I love my job. I am a psychiatrist and am very lucky to be able to listen to and offer suggestions to individuals and families in crisis. Yes, medication is sometimes part of the recommendation but not always. “Talk therapy”, while not utilized by psychiatrists as much as they would like due to insurance demands (I am out of network for that reason) goes a long way in healing a situation. I love my other job of being a mother but often feel it’s the more challenging of my two careers. I was very pleased this morning when my daughter was brushing her hair which is SO hard to brush due to its texture….. She gave me the LOOK and said, “Mom, you know it doesn’t have to be perfect! Nothing is perfect!” Yea!!! Success. Sometimes I have wondered if perfectionism is genetic as I have often struggled to ease up, relax, chill out (in both healthy and some unhealthy ways at times) and then cringe when I see my daughter having a meltdown for simply coloring outside the lines. I think: “I didn’t teach her that. She’s just too hard on herself. Great, we need a therapy fund and an education fund.” Isn’t it interesting how the times change? I thought if I worked really hard and was successful, THEN and only THEN I would be happy as a byproduct of that success. I want my daughter to be happy and productive. I see that her life will produce success — in a way that I can’t predict– if she finds her own way to that happiness. Sure, I will teach her values, take her to church, teach her to respect others, support her choices provided they don’t hurt other people but I know I can’t instruct her in how to become happy anymore than I can tell my patients what to do to make themselves “happy.” It’s a joint venture and I simply facilitate the process. I don’t tell my patients “Quit that job!” or “Get a divorce!” I do not know what is best but I help them come to conclusions from a more objective, less emotional perspective. Motherhood, or parenthood I should say, is far more complicated. I already sort of don’t want her to be a doctor….simply because I know how difficult medical school is and I want her to have more fun during her 20′s plus get a little more sleep! But, that’s her choice and if she chooses medicine I will support her 100%. I also know some lawyers who are frustrated with “the system” so ….. if I could pick I would hope my daughter is a happily well-adjusted school teacher. Now, that WOULD be putting my very subjective input on her (I wanted to be a teacher) so I think I will continue to just ask lots of questions and give lots of love and support and watch in awe as she continues to grow into her own, very different little perfectly imperfect person. She is still perfect to me. Oh, yea….tell us, do you love your job? What’s harder…your “job” or parenting?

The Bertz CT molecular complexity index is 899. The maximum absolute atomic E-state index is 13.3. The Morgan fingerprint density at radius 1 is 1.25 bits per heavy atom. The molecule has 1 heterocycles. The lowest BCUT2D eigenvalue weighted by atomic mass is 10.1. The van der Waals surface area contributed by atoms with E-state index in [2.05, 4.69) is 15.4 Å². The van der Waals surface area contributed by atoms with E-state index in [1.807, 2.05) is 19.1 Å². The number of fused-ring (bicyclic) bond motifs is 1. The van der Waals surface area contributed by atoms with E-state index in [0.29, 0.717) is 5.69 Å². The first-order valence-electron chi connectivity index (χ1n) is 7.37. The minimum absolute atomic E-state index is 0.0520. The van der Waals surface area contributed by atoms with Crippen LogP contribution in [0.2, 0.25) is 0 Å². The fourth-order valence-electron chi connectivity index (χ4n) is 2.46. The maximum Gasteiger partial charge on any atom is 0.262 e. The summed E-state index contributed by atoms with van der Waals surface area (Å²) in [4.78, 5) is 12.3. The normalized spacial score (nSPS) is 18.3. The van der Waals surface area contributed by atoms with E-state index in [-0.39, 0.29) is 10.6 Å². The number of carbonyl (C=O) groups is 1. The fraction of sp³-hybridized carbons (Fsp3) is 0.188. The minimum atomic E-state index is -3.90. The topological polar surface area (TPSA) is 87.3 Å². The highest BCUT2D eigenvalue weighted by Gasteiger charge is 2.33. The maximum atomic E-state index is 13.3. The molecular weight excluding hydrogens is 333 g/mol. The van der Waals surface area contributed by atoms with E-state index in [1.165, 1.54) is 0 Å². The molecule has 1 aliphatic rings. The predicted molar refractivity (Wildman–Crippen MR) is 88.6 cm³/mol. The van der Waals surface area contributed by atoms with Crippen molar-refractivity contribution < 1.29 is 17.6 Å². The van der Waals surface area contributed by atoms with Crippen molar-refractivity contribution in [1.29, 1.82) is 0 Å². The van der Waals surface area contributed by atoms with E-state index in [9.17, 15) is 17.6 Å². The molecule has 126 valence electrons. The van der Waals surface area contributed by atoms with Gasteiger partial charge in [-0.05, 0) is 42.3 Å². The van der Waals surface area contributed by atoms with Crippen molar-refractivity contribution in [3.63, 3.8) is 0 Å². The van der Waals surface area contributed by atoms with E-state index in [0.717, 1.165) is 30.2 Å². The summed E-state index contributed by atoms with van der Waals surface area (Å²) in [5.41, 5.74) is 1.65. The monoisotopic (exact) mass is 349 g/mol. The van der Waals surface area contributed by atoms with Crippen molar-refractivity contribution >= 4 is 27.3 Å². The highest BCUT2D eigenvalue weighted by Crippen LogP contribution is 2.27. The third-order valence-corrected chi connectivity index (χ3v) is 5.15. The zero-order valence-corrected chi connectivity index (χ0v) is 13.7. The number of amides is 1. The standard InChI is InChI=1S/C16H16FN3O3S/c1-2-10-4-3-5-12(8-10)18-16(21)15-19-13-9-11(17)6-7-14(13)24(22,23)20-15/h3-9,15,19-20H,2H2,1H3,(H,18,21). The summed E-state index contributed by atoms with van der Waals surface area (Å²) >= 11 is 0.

• jeanette sharp

    Being a mom is the most difficult job on earth. You always feel as if you should have done somehing differently. It is very difficult to work and be a parent. I am a nurse and have always loved the profession. People are different. I always felt that if I were a teacher I might hurt someone’s child. Teachers are in difficult situation now due to performance demands but at least their hours are more in tune with their children and they are off every weekend and most of the summer.